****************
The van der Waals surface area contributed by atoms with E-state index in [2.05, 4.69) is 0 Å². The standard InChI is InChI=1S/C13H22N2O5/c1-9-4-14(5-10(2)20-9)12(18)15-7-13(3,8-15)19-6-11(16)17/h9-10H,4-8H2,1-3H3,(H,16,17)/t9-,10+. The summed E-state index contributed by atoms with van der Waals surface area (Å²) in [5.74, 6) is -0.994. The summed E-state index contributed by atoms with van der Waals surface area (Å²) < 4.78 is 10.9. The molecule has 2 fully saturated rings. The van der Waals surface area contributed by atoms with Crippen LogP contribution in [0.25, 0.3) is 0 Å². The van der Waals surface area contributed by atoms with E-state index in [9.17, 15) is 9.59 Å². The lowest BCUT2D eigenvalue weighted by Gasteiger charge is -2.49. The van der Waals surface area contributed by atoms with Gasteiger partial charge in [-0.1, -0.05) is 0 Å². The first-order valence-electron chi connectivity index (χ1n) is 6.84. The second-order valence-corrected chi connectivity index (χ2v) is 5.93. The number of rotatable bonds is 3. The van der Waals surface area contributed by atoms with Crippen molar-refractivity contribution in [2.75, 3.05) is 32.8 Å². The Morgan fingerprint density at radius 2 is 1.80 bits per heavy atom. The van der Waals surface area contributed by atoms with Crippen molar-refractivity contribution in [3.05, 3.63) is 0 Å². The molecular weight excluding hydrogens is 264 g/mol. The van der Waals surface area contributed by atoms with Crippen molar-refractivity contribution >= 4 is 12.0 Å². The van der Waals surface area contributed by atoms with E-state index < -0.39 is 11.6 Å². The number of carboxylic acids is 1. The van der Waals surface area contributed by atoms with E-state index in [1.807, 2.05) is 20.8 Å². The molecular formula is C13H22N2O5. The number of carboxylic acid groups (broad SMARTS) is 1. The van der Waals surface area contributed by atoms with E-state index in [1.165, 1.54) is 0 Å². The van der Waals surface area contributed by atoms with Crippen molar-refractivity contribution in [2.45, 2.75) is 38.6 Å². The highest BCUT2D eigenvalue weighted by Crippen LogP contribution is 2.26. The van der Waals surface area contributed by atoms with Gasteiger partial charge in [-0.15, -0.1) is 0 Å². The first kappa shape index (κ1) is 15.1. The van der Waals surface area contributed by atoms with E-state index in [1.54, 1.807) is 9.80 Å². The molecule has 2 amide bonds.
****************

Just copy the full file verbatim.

The van der Waals surface area contributed by atoms with E-state index in [2.05, 4.69) is 0 Å². The standard InChI is InChI=1S/C13H22N2O5/c1-9-4-14(5-10(2)20-9)12(18)15-7-13(3,8-15)19-6-11(16)17/h9-10H,4-8H2,1-3H3,(H,16,17)/t9-,10+. The summed E-state index contributed by atoms with van der Waals surface area (Å²) in [5.74, 6) is -0.994. The summed E-state index contributed by atoms with van der Waals surface area (Å²) < 4.78 is 10.9. The molecule has 2 fully saturated rings. The van der Waals surface area contributed by atoms with Crippen LogP contribution in [0.25, 0.3) is 0 Å². The van der Waals surface area contributed by atoms with E-state index in [9.17, 15) is 9.59 Å². The lowest BCUT2D eigenvalue weighted by Gasteiger charge is -2.49. The van der Waals surface area contributed by atoms with Gasteiger partial charge in [-0.1, -0.05) is 0 Å². The first-order valence-electron chi connectivity index (χ1n) is 6.84. The second-order valence-corrected chi connectivity index (χ2v) is 5.93. The number of rotatable bonds is 3. The van der Waals surface area contributed by atoms with Crippen molar-refractivity contribution in [2.75, 3.05) is 32.8 Å². The Morgan fingerprint density at radius 2 is 1.80 bits per heavy atom. The van der Waals surface area contributed by atoms with Crippen molar-refractivity contribution in [3.05, 3.63) is 0 Å². The molecular weight excluding hydrogens is 264 g/mol. The van der Waals surface area contributed by atoms with Crippen molar-refractivity contribution >= 4 is 12.0 Å². The van der Waals surface area contributed by atoms with E-state index < -0.39 is 11.6 Å². The number of carboxylic acids is 1. The van der Waals surface area contributed by atoms with E-state index in [1.807, 2.05) is 20.8 Å². The molecular formula is C13H22N2O5. The number of carboxylic acid groups (broad SMARTS) is 1. The van der Waals surface area contributed by atoms with E-state index in [1.165, 1.54) is 0 Å². The van der Waals surface area contributed by atoms with Crippen molar-refractivity contribution in [2.45, 2.75) is 38.6 Å². The highest BCUT2D eigenvalue weighted by Crippen LogP contribution is 2.26. The van der Waals surface area contributed by atoms with Gasteiger partial charge in [-0.15, -0.1) is 0 Å². The first kappa shape index (κ1) is 15.1. The van der Waals surface area contributed by atoms with E-state index in [1.54, 1.807) is 9.80 Å². The molecule has 2 amide bonds.